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Workflow in Git and GitHub

Getting Started

When working on fixing bugs, please use the following workflow:

  1. First, make sure your editor is set up correctly to use our preferred formats. We use tools like Prettier to help keep our code consistently formatted. If you're using VSCode as your editor, we have a number of pre-configured project settings and extensions you can install (you'll be prompted when you open the Telescope project root). If you're using another editor, check to see if there is a plugin you can use. This will help you write code that is consistent with our coding format. However, we'll also automatically format your code when you commit in git.
  2. If you haven't done so already, add an upstream remote so you can stay in sync:
    git remote add upstream https://github.com/Seneca-CDOT/telescope.git
  3. Before you do any new work, always update your master branch:
    git checkout master
    git pull upstream master
  4. Additionally, it is a good idea to run pnpm install to make sure everything is up to date and you have everything necessary.
  5. Create a branch for your work, using the issue number:
    git checkout -b issue-123
  6. Do your work, add your files manually, and commit early, commit often!
    ...edit files
    git add file1 file2 ...
    git commit -m "Updating file1 and file2 to do ..."

Testing Your Code

Run the test suite, using pnpm test. Fix any lint errors, warnings, or other failures (NOTE: if you're not sure what an eslint rule means, look it up in the docs):

pnpm test
...if there are lint errors, try having eslint fix them for you
pnpm eslint-fix
pnpm test
...manually fix any errors yourself, rerunning pnpm test each time to confirm

You can also run the tests in watch mode, so that they will automatically re-run when you make changes:

pnpm jest-watch

In addition, you can run individual tests, in both normal or watch mode, by adding the name of a file. For example, to run tests in a file called parser.test.js:

pnpm test parser

Debugging

The Telescope backend can be debugged using VSCode. See the VSCode Debugging docs and use the Launch Telescope configuration to start the server and debugger within VSCode.

The Telescope frontend can be debugged in the browser using dev tools and the React Developer Tools for Chrome and for Firefox.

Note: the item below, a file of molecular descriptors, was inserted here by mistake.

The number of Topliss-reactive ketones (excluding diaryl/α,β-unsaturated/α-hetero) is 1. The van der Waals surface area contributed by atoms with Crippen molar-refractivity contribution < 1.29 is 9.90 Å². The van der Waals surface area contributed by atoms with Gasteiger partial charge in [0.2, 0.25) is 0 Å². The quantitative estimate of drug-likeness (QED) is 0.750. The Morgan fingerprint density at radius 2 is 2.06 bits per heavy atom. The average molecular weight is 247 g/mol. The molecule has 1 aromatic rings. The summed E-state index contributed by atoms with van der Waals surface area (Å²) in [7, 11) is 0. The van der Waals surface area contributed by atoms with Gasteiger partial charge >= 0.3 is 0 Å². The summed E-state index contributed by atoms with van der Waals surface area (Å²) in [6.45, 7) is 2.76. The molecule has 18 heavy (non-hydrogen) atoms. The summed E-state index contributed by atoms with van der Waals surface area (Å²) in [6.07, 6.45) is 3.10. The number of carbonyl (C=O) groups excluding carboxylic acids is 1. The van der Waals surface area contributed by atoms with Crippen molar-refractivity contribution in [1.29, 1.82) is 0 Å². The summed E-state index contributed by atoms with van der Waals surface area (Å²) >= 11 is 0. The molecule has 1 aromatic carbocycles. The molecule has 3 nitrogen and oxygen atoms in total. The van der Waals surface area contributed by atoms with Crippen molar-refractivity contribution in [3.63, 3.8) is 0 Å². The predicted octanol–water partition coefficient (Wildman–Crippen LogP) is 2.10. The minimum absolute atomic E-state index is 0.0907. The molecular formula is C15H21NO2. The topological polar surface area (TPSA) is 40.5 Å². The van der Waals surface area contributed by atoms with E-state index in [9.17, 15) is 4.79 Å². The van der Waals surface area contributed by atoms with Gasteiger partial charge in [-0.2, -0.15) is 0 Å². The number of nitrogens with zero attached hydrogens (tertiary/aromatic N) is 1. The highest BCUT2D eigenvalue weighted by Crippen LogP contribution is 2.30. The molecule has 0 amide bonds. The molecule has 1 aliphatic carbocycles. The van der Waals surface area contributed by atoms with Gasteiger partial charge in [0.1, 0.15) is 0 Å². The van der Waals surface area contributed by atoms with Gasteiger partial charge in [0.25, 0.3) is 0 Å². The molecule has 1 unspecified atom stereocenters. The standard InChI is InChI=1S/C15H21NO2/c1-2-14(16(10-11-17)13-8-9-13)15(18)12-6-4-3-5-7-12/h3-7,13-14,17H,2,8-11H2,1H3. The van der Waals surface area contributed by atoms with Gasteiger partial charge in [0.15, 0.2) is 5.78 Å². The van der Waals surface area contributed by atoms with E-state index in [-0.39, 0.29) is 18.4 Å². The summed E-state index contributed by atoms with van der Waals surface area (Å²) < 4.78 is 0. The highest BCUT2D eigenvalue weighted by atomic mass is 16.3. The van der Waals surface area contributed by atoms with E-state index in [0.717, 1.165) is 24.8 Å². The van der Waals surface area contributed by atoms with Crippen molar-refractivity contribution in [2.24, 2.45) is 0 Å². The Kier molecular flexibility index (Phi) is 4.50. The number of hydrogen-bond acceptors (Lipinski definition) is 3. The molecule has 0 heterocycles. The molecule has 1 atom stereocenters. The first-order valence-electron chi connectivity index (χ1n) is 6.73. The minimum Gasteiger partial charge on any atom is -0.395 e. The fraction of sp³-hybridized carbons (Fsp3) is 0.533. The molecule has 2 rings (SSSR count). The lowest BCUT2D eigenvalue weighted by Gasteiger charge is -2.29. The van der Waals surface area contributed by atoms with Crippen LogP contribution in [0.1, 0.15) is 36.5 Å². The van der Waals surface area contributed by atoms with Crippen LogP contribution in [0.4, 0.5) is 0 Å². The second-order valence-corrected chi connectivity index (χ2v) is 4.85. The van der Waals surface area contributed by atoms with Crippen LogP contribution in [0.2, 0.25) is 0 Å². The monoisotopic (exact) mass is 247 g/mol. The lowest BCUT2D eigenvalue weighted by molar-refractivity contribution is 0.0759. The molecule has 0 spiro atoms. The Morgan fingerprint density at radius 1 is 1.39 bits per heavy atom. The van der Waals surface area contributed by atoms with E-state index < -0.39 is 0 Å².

Squashing Commits

Before creating your pull request you may want to squash all your commits down to one. Ideally this should be done before you rebase on the upstream master.

Before you begin make sure you are in your own branch and any and all changes you wish to make are committed.

  1. The first step is to find the base commit where your branch began. To find this you can run git log and look through the history for the commit before your first commit. Copy the hash from this commit.

  2. Run git rebase -i followed by the base commit's hash. Example: git rebase -i 1bab04f

  3. A git-rebase-todo file will then open up in your default editor. If you have no set one then you will be prompted to edit it in terminal using VIM. Example:

    pick 52a4ced Build
    pick b85d7a9 Final Build
  4. On this screen you will need to decide what you want to do with each commit. Most commonly you will be choosing to squash, fixup or reword your commits. The example below will create one commit instead of 2 with the commit message being "Build". Example:

    pick 52a4ced Build
    fixup b85d7a9 Final Build
  5. Once this is done you can save and close the file. (Or if using VIM press esc then : followed by wq to save and quit).

Submitting Your Code

  1. When you're done, push to your fork, using the same name as your branch:
    git push origin issue-123
  2. This will give you a link to GitHub to create a Pull Request.
  3. Create your Pull Request, and give it a title Fix #123: short description of fix (NOTE: the "Fix #123" part, which will automatically close the issue when this gets merged) as well as a full description to talk about everything you did, any follow-up work that's necessary, how to test the code, etc.
  4. Check the automatic Continuous Integration builds that happen in your Pull Request. Make sure they go green, not red. If something goes red, first investigate the error then ask for help if you're not sure how to solve it.
  5. When you get review comments to fix issues, make those changes and update your branch (you can optionally squash these new commits):
    ...edit files to fix review comments
    git add file1
    git commit -m "Updated file1 to fix review comments"
    pnpm test
    ...if the tests fail, fix things, and repeat until they pass
    git push origin issue-123
  6. Once your reviewers have approved your work, you might be asked to rebase and update your branch to deal with conflicts on master:
    git checkout master
    git pull upstream master
    git checkout issue-123
    git rebase master
    ...if there are conflicts, fix them
    git add file1
    git rebase --continue
    ...repeat until your rebase completes. If you get stuck, use git rebase --abort to stop
    pnpm install
    ...this is likely necessary to update your node_modules/, see below
    git push origin issue-123 -f

If you get stuck with any of this, ask in your issue or pull request, and we'll give you a hand.

Making changes to package.json

If you are doing any work that relates to the package.json file, you need to do this with care. Here are some tips:

  • don't hand-edit any of the package.json files, use pnpm add instead:

    Save to dependencies:

    pnpm add <pkg>

    Save to devDependencies:

    pnpm add -D <pkg>
  • we store the pnpm-lock.yaml lock file in git. See the docs for more details. If you add or update dependencies, you will need to also include the updated lockfile.

  • if you make changes to package.json, always re-run pnpm install.